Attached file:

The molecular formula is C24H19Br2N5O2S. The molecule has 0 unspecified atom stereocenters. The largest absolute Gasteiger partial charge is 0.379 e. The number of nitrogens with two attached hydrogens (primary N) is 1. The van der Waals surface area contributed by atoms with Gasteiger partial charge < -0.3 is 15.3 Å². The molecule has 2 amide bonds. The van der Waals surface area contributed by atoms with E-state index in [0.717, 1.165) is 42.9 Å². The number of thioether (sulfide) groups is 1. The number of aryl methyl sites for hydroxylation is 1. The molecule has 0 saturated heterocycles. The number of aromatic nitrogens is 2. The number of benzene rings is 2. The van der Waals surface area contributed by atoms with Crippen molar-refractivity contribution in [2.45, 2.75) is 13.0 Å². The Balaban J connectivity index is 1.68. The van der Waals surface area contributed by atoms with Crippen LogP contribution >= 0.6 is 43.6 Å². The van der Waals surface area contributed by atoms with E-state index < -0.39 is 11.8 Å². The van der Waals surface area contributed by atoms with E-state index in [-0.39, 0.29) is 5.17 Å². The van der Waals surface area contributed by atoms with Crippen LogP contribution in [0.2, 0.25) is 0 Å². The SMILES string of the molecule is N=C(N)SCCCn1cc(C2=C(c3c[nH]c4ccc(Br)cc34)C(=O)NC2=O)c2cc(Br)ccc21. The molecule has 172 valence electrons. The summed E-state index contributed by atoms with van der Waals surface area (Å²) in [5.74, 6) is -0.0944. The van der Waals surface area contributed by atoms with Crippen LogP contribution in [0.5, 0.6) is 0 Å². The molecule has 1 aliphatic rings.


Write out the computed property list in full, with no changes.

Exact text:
The molecular formula is C24H19Br2N5O2S. The molecule has 0 unspecified atom stereocenters. The largest absolute Gasteiger partial charge is 0.379 e. The number of nitrogens with two attached hydrogens (primary N) is 1. The van der Waals surface area contributed by atoms with Gasteiger partial charge < -0.3 is 15.3 Å². The molecule has 2 amide bonds. The van der Waals surface area contributed by atoms with E-state index in [0.717, 1.165) is 42.9 Å². The number of thioether (sulfide) groups is 1. The number of aryl methyl sites for hydroxylation is 1. The molecule has 0 saturated heterocycles. The number of aromatic nitrogens is 2. The number of benzene rings is 2. The van der Waals surface area contributed by atoms with Crippen molar-refractivity contribution in [2.45, 2.75) is 13.0 Å². The Balaban J connectivity index is 1.68. The van der Waals surface area contributed by atoms with Crippen LogP contribution >= 0.6 is 43.6 Å². The van der Waals surface area contributed by atoms with E-state index < -0.39 is 11.8 Å². The van der Waals surface area contributed by atoms with E-state index in [-0.39, 0.29) is 5.17 Å². The van der Waals surface area contributed by atoms with Crippen LogP contribution in [0.2, 0.25) is 0 Å². The SMILES string of the molecule is N=C(N)SCCCn1cc(C2=C(c3c[nH]c4ccc(Br)cc34)C(=O)NC2=O)c2cc(Br)ccc21. The molecule has 172 valence electrons. The summed E-state index contributed by atoms with van der Waals surface area (Å²) in [5.74, 6) is -0.0944. The van der Waals surface area contributed by atoms with Crippen LogP contribution in [0.5, 0.6) is 0 Å². The molecule has 1 aliphatic rings.